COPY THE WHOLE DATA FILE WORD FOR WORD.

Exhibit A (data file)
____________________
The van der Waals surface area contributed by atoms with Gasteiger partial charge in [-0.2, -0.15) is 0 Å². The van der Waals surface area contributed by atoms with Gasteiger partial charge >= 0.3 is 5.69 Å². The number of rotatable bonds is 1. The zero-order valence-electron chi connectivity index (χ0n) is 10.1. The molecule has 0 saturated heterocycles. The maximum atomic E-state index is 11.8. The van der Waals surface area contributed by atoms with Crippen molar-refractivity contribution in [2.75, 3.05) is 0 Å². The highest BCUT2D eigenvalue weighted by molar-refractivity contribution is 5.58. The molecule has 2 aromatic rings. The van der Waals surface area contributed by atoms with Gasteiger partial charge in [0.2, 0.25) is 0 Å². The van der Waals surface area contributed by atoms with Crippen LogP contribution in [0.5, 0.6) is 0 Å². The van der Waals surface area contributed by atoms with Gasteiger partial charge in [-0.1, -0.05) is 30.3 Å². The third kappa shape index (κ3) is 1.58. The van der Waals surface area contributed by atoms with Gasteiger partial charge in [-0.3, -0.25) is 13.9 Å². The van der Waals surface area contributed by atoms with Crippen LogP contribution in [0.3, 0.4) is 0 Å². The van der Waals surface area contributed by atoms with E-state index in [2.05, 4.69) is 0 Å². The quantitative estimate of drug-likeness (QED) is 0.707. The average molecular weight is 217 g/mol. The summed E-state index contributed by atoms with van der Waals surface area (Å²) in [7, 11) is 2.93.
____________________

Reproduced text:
The van der Waals surface area contributed by atoms with Gasteiger partial charge in [-0.2, -0.15) is 0 Å². The van der Waals surface area contributed by atoms with Gasteiger partial charge >= 0.3 is 5.69 Å². The number of rotatable bonds is 1. The zero-order valence-electron chi connectivity index (χ0n) is 10.1. The molecule has 0 saturated heterocycles. The maximum atomic E-state index is 11.8. The van der Waals surface area contributed by atoms with Crippen molar-refractivity contribution in [2.75, 3.05) is 0 Å². The highest BCUT2D eigenvalue weighted by molar-refractivity contribution is 5.58. The molecule has 2 aromatic rings. The van der Waals surface area contributed by atoms with Gasteiger partial charge in [0.2, 0.25) is 0 Å². The van der Waals surface area contributed by atoms with Crippen LogP contribution in [0.5, 0.6) is 0 Å². The van der Waals surface area contributed by atoms with Gasteiger partial charge in [-0.1, -0.05) is 30.3 Å². The third kappa shape index (κ3) is 1.58. The van der Waals surface area contributed by atoms with Gasteiger partial charge in [-0.3, -0.25) is 13.9 Å². The van der Waals surface area contributed by atoms with Crippen LogP contribution in [0.3, 0.4) is 0 Å². The van der Waals surface area contributed by atoms with E-state index in [2.05, 4.69) is 0 Å². The quantitative estimate of drug-likeness (QED) is 0.707. The average molecular weight is 217 g/mol. The summed E-state index contributed by atoms with van der Waals surface area (Å²) in [7, 11) is 2.93.